In re: NCAA Licensing Litig.

Summarized by:

  • Court: 9th Circuit Court of Appeals Archives
  • Area(s) of Law: First Amendment
  • Date Filed: 07-31-2013
  • Case #: 10-15387
  • Judge(s)/Court Below: Circuit Judge Bybee for the Court; District Judge Quist; Dissent by Circuit Judge Thomas
  • Full Text Opinion

Under the California Supreme Court’s “transformative use” test, a video game creator does not have a First Amendment right to use a college football player's realistic likeness in a video game when it recreates the player in the very setting where he achieved his celebrity status.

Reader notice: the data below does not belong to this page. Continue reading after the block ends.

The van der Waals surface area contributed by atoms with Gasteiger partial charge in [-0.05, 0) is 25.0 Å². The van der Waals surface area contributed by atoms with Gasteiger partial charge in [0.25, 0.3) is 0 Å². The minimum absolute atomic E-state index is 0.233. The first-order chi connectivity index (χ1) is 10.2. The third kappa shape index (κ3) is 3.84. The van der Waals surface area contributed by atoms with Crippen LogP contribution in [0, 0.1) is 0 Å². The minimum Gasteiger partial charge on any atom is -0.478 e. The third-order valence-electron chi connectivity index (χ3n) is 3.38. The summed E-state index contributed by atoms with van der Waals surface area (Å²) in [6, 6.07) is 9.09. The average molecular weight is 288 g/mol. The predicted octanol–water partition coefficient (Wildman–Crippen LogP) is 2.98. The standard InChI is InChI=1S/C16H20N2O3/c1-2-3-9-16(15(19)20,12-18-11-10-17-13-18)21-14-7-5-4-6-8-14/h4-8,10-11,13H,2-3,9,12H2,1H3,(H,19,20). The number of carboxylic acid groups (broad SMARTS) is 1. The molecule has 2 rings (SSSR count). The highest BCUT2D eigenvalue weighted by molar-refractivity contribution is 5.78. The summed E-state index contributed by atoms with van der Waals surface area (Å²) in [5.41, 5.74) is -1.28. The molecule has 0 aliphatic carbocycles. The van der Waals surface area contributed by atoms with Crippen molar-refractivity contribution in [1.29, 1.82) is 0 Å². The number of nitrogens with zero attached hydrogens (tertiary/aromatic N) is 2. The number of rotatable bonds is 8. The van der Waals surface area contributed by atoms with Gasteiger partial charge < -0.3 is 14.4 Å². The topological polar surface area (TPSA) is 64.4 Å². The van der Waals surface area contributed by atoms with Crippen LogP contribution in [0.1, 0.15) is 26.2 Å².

Electronic Arts (“EA”) created a video game that used players' and teams' likenesses, jersey numbers, and the identifying attributes of the team stadiums. Although the game did not include the players' names and true home towns, video game users were, however, able to enter in the players’ exact names. The 2005 edition of the game featured an avatar with the likeness and jersey number of Samuel Keller, a former college football player. The 2008 game also featured a player almost identical to Keller. Keller sued EA for using his likeness in the video game series, claiming that EA violated his right of publicity under California Civil Code § 3344 and California Common Law. EA moved to strike the complaint as a strategic lawsuit against public participation under California's anti-SLAPP statute and raised four First Amendment affirmative defenses. The district court held that EA had no First Amendment defense against Keller’s right-of-publicity claims. Applying the "transformative use" test, the Ninth Circuit found that EA's use of Keller's likeness did not qualify for First Amendment protection. For the "transformative use" test to bestow First Amendment protection, the recreated version must be "transformative" and not simply a realistic recreation. The panel further held that California state law defenses did not protect EA from Keller’s claims. Since EA produced a game, rather than factual data, there was no public interest in protecting EA’s product. AFFIRMED.

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